by Jodi Tingling
If you have been through a company’s hiring process, then you know job interviews vary in type, intensity, and duration. From undergoing an initial screening process to meeting with multiple interviewers, the process can be manageable once you know what to expect.
The following is an overview of the top six interview types to help you prepare and succeed during your interview.
Telephone (Screening) Interviews
This type of interview is typically done over the phone as an initial screening process with the aim of assessing your skills and abilities. This helps recruiters determine if you will make it to the next step of the interview process. You will likely be asked about qualifications on your résumé, such as your work history, education, volunteer experience, etc., and your motivation for applying to the position.
Tips for success:
- Answer your phone in a quiet space free of distractions; if you cannot speak to the recruiter when they call, provide alternative times that would be better to talk.
- Have your résumé in front of you when speaking to the recruiter; this will help you remember your accomplishments and job duties.
- Print a copy of the job description to help you discuss how your qualifications align with the role.
- Take notes; the interviewer may have more information about the job that will help you for the next round of interviews.
- Maintain proper telephone etiquette throughout the conversation; keep focused, eliminate background noise, listen to the recruiter, and respond appropriately.
This type of interview is usually done by video conference using Skype
or another virtual platform. Employers will choose this type of interview if they are located remotely or if they would like to save on resources and time to bring applicants in.
To be successful:
- Make sure your system is set up for video conferencing and you understand the technology; have someone assist you if necessary and test your connection prior to the interview.
- Dress the part; dress as if you are attending a face-to-face interview, this means appropriate grooming as well.
- Look into the camera and maintain eye contact as if you were there in person.
- Prepare notes or have your résumé in front of you to help you remember your accomplishments and applicable experience.
- Check what is visible around you; the area behind you should be neat and tidy and not create a visual distraction.
This type of interview is a more traditional format and usually includes you and the hiring manager discussing your qualifications for the role.
Tips for success:
- Conduct research on your interviewer; find out recent projects they have worked on as a potential topic to discuss as it relates to the role.
- Come prepared: Do your research on the company and have speaking points ready on what you can contribute to the company and why you want to work there.
- Ask for clarification if you don’t understand the question; it is better to have a question repeated than answer it inaccurately.
A panel interview includes two or more people interviewing you. There may be two to six interviewers in the room; this can include members of the team, managers from other departments, and human resources personnel. The purpose of this interview is to see how well you perform in stressful situations and to help the hiring manager determine the best candidate for the position by getting feedback from other members of the team.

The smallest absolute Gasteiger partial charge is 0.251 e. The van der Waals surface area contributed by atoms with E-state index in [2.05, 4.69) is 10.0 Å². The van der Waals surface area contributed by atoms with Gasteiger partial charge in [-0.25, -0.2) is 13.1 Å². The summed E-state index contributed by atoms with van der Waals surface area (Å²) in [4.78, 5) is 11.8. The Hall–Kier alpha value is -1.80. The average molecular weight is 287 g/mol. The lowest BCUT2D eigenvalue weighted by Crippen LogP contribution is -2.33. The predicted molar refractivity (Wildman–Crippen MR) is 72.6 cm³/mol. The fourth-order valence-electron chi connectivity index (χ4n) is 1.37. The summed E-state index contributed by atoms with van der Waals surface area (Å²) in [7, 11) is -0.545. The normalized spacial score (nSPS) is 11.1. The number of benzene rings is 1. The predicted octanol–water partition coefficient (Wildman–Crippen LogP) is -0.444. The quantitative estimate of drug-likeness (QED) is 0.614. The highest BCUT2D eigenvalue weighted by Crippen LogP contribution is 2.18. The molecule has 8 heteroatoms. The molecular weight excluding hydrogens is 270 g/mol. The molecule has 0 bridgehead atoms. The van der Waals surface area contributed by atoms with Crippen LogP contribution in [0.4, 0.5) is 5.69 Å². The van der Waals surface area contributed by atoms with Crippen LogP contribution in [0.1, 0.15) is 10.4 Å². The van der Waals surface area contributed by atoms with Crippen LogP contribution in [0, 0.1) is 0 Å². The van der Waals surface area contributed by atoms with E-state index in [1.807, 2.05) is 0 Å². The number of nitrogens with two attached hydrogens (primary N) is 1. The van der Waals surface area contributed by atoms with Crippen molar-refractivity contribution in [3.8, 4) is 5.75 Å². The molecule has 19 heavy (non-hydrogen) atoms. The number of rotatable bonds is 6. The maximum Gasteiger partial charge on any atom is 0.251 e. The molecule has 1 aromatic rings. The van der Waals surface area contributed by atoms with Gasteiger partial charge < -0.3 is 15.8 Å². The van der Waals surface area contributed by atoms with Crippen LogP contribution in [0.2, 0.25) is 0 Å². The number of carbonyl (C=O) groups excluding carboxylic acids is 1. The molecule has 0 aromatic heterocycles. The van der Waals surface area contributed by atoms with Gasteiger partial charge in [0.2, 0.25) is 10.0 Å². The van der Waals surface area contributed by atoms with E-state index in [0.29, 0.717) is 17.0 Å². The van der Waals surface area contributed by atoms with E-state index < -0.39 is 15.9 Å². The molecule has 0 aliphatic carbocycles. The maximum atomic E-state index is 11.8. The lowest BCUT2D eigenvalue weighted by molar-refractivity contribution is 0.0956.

Special note: Make eye contact with each interviewer by rotating your head as you speak, do not only look at the hiring manager or the person asking you the questions. Remember to keep calm by preparing and practicing before going into the interview.
A group interview is conducted with more than two applicants at a time. With this interview format, each person gets asked the same question and has a turn to answer. The purpose of this type of interview is for employers to interview multiple candidates at a time and to see how you present yourself in front of others.
How to stand out:
- Speak up; make sure your voice is heard, don’t let your opinion get lost because there are other candidates in the room.
- Do not repeat the answers of others; be specific and provide examples to strengthen your speaking points.
- Ask insightful questions. Conduct research on the industry and the company to develop thoughtful questions.
- Follow-up. At the end of the interview, ask for business cards from the interviewer, send an email thanking them for their time and restate your interest and suitability for the position.
The focus of this type of interview is on getting to know more about your past behavior within a work environment. The interviewer will typically ask questions that start with “tell me about a time when…” or “can you describe an instance where…”
- Have at least five examples of situations in which you used the skills required for the job that resulted in positive outcomes.
- Practice, practice, practice; rehearse the scenarios out loud, have a friend or colleague give you feedback on your interview answer.
- Use the STAR method to develop your answers to behavioral-based questions:
- Situation: Provide an explanation of what happened (be specific on the relevance of the situation but do not overwhelm with details).
- Task: Describe your roles and responsibilities within the situation.
- Action: Provide a step-by-step account of your actions taken in the situation that contributed to the end results.
- Result: Discuss the outcomes; connect your actions to the end result, including any follow-up items, what you learned, and what was accomplished.
Understanding these top six interview types will start to help you succeed in your journey to gain employment opportunities. Always learn from each interview you go through in order to strengthen your interview skills.